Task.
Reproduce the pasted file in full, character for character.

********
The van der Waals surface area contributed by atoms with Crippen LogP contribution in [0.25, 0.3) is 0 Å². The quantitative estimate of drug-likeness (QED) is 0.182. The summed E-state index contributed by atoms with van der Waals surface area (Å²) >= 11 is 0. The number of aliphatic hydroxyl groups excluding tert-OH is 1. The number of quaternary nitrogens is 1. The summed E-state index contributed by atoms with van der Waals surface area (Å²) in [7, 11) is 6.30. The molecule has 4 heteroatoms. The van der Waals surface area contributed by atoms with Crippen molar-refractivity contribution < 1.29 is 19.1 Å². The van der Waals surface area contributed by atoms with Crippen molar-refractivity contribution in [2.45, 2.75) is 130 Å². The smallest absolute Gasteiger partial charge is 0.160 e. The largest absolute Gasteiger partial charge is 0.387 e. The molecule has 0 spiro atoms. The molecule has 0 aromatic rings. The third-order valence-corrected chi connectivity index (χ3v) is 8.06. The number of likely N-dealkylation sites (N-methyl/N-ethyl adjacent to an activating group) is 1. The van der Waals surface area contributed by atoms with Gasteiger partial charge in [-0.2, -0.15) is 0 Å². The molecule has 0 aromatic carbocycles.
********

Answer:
The van der Waals surface area contributed by atoms with Crippen LogP contribution in [0.25, 0.3) is 0 Å². The quantitative estimate of drug-likeness (QED) is 0.182. The summed E-state index contributed by atoms with van der Waals surface area (Å²) >= 11 is 0. The number of aliphatic hydroxyl groups excluding tert-OH is 1. The number of quaternary nitrogens is 1. The summed E-state index contributed by atoms with van der Waals surface area (Å²) in [7, 11) is 6.30. The molecule has 4 heteroatoms. The van der Waals surface area contributed by atoms with Crippen molar-refractivity contribution < 1.29 is 19.1 Å². The van der Waals surface area contributed by atoms with Crippen molar-refractivity contribution in [2.45, 2.75) is 130 Å². The smallest absolute Gasteiger partial charge is 0.160 e. The largest absolute Gasteiger partial charge is 0.387 e. The molecule has 0 spiro atoms. The molecule has 0 aromatic rings. The third-order valence-corrected chi connectivity index (χ3v) is 8.06. The number of likely N-dealkylation sites (N-methyl/N-ethyl adjacent to an activating group) is 1. The van der Waals surface area contributed by atoms with Gasteiger partial charge in [-0.2, -0.15) is 0 Å². The molecule has 0 aromatic carbocycles.